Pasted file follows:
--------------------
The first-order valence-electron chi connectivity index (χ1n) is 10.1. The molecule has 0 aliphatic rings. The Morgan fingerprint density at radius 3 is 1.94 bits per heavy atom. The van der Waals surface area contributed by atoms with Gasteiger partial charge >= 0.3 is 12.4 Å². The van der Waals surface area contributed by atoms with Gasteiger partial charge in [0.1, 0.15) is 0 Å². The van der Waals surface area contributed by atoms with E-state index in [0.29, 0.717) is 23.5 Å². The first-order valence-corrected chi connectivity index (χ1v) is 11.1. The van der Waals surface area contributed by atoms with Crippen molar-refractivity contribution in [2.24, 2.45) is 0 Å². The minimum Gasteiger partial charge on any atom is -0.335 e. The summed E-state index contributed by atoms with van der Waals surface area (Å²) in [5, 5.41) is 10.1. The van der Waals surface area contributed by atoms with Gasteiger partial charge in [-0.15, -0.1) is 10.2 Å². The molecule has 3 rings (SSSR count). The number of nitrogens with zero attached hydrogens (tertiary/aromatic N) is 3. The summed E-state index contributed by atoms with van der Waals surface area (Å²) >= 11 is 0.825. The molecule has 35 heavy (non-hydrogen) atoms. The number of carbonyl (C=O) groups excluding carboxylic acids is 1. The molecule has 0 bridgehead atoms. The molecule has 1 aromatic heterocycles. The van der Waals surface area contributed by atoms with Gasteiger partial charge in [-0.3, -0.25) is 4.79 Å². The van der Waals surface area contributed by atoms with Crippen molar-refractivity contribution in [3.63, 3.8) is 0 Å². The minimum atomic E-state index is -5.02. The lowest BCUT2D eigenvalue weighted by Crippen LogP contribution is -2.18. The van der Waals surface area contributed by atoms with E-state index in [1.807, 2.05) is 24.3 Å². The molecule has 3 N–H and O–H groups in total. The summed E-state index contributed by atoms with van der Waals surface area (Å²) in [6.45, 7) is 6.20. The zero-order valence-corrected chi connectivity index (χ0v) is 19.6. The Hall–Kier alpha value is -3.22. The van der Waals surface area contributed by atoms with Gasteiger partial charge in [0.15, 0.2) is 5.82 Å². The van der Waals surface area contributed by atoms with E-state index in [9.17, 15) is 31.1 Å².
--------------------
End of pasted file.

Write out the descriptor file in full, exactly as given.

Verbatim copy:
The first-order valence-electron chi connectivity index (χ1n) is 10.1. The molecule has 0 aliphatic rings. The Morgan fingerprint density at radius 3 is 1.94 bits per heavy atom. The van der Waals surface area contributed by atoms with Gasteiger partial charge >= 0.3 is 12.4 Å². The van der Waals surface area contributed by atoms with Gasteiger partial charge in [0.1, 0.15) is 0 Å². The van der Waals surface area contributed by atoms with E-state index in [0.29, 0.717) is 23.5 Å². The first-order valence-corrected chi connectivity index (χ1v) is 11.1. The van der Waals surface area contributed by atoms with Crippen molar-refractivity contribution in [2.24, 2.45) is 0 Å². The minimum Gasteiger partial charge on any atom is -0.335 e. The summed E-state index contributed by atoms with van der Waals surface area (Å²) in [5, 5.41) is 10.1. The van der Waals surface area contributed by atoms with Gasteiger partial charge in [-0.15, -0.1) is 10.2 Å². The molecule has 3 rings (SSSR count). The number of nitrogens with zero attached hydrogens (tertiary/aromatic N) is 3. The summed E-state index contributed by atoms with van der Waals surface area (Å²) >= 11 is 0.825. The molecule has 35 heavy (non-hydrogen) atoms. The number of carbonyl (C=O) groups excluding carboxylic acids is 1. The molecule has 0 bridgehead atoms. The molecule has 1 aromatic heterocycles. The van der Waals surface area contributed by atoms with Gasteiger partial charge in [-0.3, -0.25) is 4.79 Å². The van der Waals surface area contributed by atoms with Crippen molar-refractivity contribution in [3.63, 3.8) is 0 Å². The minimum atomic E-state index is -5.02. The lowest BCUT2D eigenvalue weighted by Crippen LogP contribution is -2.18. The van der Waals surface area contributed by atoms with E-state index in [1.807, 2.05) is 24.3 Å². The molecule has 3 N–H and O–H groups in total. The summed E-state index contributed by atoms with van der Waals surface area (Å²) in [6.45, 7) is 6.20. The zero-order valence-corrected chi connectivity index (χ0v) is 19.6. The Hall–Kier alpha value is -3.22. The van der Waals surface area contributed by atoms with Gasteiger partial charge in [0.15, 0.2) is 5.82 Å². The van der Waals surface area contributed by atoms with E-state index in [9.17, 15) is 31.1 Å².